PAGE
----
It's best explained as, "take my word for it*.

Edit - For Example, you ...

• Ask Guard-A : "Do you guard the door to Freedom?" |OR| "Does Guard-B guard the door to freedom?"
• Guard-A replies: "Yes"

50% - Guard-A is lying, you die. 50% - Guard-A is honest, you live.

• You don't have to discern the guards - you have to discern the doors. If you try all possible situations with the top two answers, you'll see you'll always pick the right door. Both ask one question from one guard who may or may not be the truthteller. Commented Nov 14, 2014 at 10:26
• The answers are misleading because they immediately state "The honest-guard .. blah". How can you possible know which guard is which without asking both. See? Otherwise, just ask the honest guard and be done with the puzzle... Commented Nov 14, 2014 at 11:52
• @Koffy no, they start "If you asked the truth-guard," and go on to say "If you asked the liar-guard," thus demonstrating that you can safely act on the answer no matter which guard you happen to ask. Commented Nov 14, 2014 at 13:09
• I can see my error now, thanks. I was never properly separating the 'defined behavior' from 'perceived behavior'. All in my head, the liar-guard would break behavior to .. achieve confusion. I even drew it on paper! I won't change my answer, but will add a note :) ty Commented Nov 14, 2014 at 15:16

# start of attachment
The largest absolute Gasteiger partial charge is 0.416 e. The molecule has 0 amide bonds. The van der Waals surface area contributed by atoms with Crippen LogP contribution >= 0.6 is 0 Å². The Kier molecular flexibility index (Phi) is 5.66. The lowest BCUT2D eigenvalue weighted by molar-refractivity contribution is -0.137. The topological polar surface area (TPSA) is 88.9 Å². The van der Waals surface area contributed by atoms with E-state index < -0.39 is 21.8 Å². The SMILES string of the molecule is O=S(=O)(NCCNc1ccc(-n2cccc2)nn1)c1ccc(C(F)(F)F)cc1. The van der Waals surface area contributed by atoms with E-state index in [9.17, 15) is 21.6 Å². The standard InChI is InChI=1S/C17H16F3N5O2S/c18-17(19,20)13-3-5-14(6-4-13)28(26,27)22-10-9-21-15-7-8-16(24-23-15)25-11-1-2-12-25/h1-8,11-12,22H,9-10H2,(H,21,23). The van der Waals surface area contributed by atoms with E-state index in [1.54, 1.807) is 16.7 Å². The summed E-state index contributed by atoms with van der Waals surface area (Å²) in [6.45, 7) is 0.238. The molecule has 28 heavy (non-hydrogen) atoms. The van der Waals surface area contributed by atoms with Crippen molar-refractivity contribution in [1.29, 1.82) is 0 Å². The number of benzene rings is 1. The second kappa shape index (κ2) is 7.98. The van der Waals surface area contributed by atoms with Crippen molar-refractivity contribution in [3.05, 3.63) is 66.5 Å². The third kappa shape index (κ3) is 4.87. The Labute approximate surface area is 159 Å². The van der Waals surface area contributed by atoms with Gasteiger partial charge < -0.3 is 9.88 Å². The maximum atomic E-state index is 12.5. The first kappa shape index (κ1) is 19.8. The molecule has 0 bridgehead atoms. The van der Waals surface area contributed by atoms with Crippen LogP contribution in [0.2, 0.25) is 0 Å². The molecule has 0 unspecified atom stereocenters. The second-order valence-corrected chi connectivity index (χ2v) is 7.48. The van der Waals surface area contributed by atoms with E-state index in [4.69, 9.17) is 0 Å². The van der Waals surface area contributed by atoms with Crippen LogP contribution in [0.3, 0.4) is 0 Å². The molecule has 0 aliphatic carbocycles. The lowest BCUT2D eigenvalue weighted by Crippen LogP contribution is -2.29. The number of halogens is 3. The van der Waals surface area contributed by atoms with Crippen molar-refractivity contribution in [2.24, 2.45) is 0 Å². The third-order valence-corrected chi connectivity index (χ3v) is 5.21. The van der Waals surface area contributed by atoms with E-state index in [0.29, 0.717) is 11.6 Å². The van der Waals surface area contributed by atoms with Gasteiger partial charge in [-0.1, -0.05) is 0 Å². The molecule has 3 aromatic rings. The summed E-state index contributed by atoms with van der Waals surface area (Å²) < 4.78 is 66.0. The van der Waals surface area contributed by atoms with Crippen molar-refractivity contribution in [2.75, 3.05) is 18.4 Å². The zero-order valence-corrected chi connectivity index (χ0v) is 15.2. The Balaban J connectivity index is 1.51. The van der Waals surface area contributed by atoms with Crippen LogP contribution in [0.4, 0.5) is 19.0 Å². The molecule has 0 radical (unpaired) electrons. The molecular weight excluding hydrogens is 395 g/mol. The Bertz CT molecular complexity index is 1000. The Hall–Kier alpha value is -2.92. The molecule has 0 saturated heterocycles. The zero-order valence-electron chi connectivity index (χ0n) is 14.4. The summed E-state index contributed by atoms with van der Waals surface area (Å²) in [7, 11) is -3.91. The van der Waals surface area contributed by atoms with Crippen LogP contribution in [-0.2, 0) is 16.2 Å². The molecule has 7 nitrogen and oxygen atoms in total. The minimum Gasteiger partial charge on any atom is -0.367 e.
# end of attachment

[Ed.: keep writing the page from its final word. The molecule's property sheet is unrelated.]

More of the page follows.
Emrakul provided the only answer that is close to the way I would explain this riddle solution. Others are violating one or more the original premise or just off base in general. Especially Kevin and Rafe which obviously just convinced themselves 50-50 was ok, LOL, which guard is the honest one and which is the liar is obviously not something you know, it says right in the riddle explanation, but your answer depends on it. I'm really scratching my head and wish you two the best.

The answer, same concept as Emrakul, in other words: Go to either guard. Ask that guard, "Which door would the other guard say is the safe route". This answer, regardless of which guard you ask will allow you to choose the door opposite of either guard's answer and always lead you safely. -1 x -1 = 1 MGO

• That is not correct. The first answer you call incorrect says "If you choose the truthful one" and "If you choose the lying one," but it doesn't mean you need to know, it's just an explanation of what happens in each case. In both cases, you respond the same to the answer. So that answer also works regardless of which guard you ask. Commented Oct 8, 2019 at 18:05

It's common that you might find some difference in 2 doors.Let assume the colors of door are different,for say red & green. So the prisoner chooses one door with a color red(for say) and asks this question to one of the guards. "Is this blue door the road to my freedom". If he asks this question to the truth speaking guard he will correct the prisoner over the color of the gate and will tell the true answer. Instead if he asks to the false speaking guard he will not rectify his false statement over color of the door and so he will tell his wrong answer.